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Facebook CEO Mark Zuckerberg
Privacy is overrated at Facebook

Facebook continues its march towards becoming one of the largest repositories of personal information on the planet. The huge user base of the social networking site and the amount of time that many users spend on the site is enough to make marketers salivate.

The problem for the users of Facebook around the world is that this march towards profits and sharing the huge amounts of personal information is eroding the privacy that users once had on the social network. In the early days of Facebook, even the people you were friends with were not shown to those who you didn’t approve.

Today much of the information that was stashed away behind security in the early days is out in the open for anyone to peruse. Facebook CEO Mark Zuckerberg reckons that people online today just don’t have the same expectations of privacy online anymore. There are many who disagree with that notion, including a few Senators who are in a potential position to force Facebook to change its data sharing ways with new legislation.

Wired reports that new information has surfaced that claims Zuckerberg just doesn't care about the privacy of Facebook users. The revelation came in the form of a Tweet between the New York Times tech blogger Nick Bilton and an unnamed Facebook employee.

The Tweet read, "Off record chat w/ Facebook employee. Me: How does Zuck feel about privacy? Response: [laughter] He doesn’t believe in it."

Some of the things that Zuckerberg has said and moves that Facebook has made certainly support the claim that Facebook doesn't care much for privacy. The company is on a march towards monetizing the huge amount of traffic it generates and one of the things that has to fall by the wayside to make money is some of the privacy of users. 

Wired reports that one of the ways Facebook user information that is shared with third-party advertisers is being used is to target ads specifically at the user. For instance, when a user goes to the Microsoft site -- which is one of the third-parties that Facebook shares information with -- the user will see ads specifically tailored to software and services they are interested in.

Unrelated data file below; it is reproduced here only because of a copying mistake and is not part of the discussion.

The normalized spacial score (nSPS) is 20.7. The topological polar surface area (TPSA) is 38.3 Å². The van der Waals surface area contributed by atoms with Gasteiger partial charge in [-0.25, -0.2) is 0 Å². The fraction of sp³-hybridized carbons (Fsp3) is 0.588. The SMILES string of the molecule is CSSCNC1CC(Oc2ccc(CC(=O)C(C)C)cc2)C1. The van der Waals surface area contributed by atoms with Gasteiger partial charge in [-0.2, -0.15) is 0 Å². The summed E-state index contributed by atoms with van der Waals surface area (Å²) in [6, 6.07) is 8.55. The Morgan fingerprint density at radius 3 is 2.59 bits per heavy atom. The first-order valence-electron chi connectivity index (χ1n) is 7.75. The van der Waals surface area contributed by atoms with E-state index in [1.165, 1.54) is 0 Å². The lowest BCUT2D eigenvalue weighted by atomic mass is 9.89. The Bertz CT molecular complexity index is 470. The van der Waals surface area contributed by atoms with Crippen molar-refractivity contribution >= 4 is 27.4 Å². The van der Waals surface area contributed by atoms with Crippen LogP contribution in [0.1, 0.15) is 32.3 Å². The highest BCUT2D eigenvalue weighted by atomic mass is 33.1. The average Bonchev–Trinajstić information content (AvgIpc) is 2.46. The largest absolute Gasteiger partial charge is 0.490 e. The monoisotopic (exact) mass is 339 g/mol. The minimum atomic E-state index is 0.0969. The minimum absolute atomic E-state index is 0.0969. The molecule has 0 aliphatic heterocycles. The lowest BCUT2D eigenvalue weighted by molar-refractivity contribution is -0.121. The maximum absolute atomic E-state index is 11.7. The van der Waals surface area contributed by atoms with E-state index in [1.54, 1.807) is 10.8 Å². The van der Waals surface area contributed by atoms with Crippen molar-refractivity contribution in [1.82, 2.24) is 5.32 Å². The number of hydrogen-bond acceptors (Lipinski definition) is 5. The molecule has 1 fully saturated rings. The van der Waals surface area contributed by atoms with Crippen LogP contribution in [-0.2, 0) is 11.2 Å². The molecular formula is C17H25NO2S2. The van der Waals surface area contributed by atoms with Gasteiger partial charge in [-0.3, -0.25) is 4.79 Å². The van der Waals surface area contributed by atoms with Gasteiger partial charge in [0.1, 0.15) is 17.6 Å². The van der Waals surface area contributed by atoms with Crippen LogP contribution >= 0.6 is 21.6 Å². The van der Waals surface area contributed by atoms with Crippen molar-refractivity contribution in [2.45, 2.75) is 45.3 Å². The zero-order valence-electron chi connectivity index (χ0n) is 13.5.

Some new Facebook features are also clearly ways for the social network to learn more about the product likes and dislikes of users. One such feature is the "Like" button that lets sites put a Facebook button on product and service pages that users can click. A click would send the information to Facebook helping to link the user to things that they like and dislike. It’s unclear what the benefit of clicking a like button would be to the user, other than publishing the like to what Facebook calls the "Open Graph."

Facebook is opening a can of worms that marketers and other social networks are sure to follow closely. The introduction of legislation to stop information sharing with third-party sites without the express permission of users of social networks like Facebook may be the only way to turn the tide in the battle against making money and privacy online.



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RE: Report: To Facebook CEO
By xSauronx on 4/29/2010 7:36:58 PM , Rating: 1
i resisted it for a while...until i made some really good friends that live a ways away and that i dont see often. i dont generally just add anyone because i know their name, but more because its an easy way to casually keep in touch with some good, but busy friends.

that being said...i dont have anything really private on there. its me. its not censored, and its not full of dumb shit (oh, i have pictures of me doing dumb shit...theyre not on the internet)


RE: Report: To Facebook CEO
By AssBall on 4/30/10, Rating: 0
"So, I think the same thing of the music industry. They can't say that they're losing money, you know what I'm saying. They just probably don't have the same surplus that they had." -- Wu-Tang Clan founder RZA














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